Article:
You bought £10 UK 100 at 6350. You decide that you want to limit your risk and close your position if the market falls 100 points below your entry point, therefore you place a Stop order below the market at 6250.
If the provider’s bid price for that market were to touch, or fall below the 6250 level, your Stop Order would be triggered and executed at the first available price.
The UK 100 did indeed fall to 6250, your Stop order was triggered
and executed and your risk was limited to £1000. The outcome was:
Opening Level 6350
Closing Level 6250
You bet £10 per point, therefore 100 x £10 = £1000 loss
By attaching a Stop Order to a position you may potentially reduce the amount of your Margin Requirement on that trade (see Orders Aware Margining for more details).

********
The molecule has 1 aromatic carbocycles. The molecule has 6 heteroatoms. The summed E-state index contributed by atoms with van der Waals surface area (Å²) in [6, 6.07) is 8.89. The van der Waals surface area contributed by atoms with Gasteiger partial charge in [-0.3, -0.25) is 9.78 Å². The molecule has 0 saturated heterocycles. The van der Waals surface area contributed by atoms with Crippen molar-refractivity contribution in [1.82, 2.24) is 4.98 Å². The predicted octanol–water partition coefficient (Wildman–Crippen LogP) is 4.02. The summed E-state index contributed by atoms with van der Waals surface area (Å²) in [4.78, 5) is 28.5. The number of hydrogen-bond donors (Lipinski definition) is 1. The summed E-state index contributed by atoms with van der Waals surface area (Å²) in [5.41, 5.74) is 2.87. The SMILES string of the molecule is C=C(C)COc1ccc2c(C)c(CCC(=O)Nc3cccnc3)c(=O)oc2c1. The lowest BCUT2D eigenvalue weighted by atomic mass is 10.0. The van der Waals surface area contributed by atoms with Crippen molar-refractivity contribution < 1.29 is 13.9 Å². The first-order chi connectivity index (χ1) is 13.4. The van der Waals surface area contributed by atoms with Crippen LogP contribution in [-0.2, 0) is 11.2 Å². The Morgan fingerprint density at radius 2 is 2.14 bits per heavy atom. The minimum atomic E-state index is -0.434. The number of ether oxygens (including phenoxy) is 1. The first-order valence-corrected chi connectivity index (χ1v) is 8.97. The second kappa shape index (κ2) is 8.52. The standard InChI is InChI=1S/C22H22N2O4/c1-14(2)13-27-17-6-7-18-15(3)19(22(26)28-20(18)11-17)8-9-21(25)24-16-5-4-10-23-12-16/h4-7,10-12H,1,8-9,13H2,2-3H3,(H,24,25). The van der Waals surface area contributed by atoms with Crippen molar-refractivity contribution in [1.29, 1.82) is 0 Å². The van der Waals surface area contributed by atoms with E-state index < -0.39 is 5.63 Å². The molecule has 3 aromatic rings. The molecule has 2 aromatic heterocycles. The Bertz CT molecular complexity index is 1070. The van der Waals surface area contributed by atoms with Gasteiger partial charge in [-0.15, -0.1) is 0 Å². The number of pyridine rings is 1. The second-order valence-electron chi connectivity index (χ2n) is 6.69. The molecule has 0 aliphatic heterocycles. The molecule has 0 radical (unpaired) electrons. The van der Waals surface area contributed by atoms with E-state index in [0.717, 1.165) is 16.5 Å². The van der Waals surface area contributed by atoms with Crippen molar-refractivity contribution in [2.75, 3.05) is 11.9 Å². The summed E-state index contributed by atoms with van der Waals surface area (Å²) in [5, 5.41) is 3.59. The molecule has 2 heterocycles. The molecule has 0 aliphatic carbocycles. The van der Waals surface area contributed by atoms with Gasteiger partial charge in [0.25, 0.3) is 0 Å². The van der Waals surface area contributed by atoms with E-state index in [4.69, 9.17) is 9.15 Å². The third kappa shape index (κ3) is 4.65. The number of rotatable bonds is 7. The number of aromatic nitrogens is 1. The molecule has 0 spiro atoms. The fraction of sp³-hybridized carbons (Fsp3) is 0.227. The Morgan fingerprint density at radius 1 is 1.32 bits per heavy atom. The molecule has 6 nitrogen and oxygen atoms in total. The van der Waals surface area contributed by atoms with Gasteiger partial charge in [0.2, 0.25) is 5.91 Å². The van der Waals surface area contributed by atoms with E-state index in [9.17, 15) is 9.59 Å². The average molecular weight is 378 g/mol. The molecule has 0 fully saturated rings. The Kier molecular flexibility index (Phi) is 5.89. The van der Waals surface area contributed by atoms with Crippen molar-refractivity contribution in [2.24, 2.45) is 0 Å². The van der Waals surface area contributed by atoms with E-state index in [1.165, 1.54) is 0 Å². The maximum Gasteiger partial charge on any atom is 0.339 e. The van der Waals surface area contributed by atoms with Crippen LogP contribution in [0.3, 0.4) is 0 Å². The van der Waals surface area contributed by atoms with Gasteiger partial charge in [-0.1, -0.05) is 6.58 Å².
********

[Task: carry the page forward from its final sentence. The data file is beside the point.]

You can also place Stop Orders to open a position. You may wish to enter the market at a worse price than is currently being quoted (e.g. due to technical support and resistance levels in the market).
If the Wall Street Rolling offer price was 13200, you may wish to buy at 13250, but not until it reaches this level. You may then leave a ‘Stop Order’ to buy at 13250. Your order will then be executed at the first available price when the provider’s offer price reaches 13250 or higher.
Please note that in some circumstances we may not be able to execute your Stop Order at your chosen level and your trade could be executed at a worse level. This could be due to situations where the market is unusually volatile and subsequent gaps in pricing occur. In these situations the provider will endeavour to fill your order at the next best available price.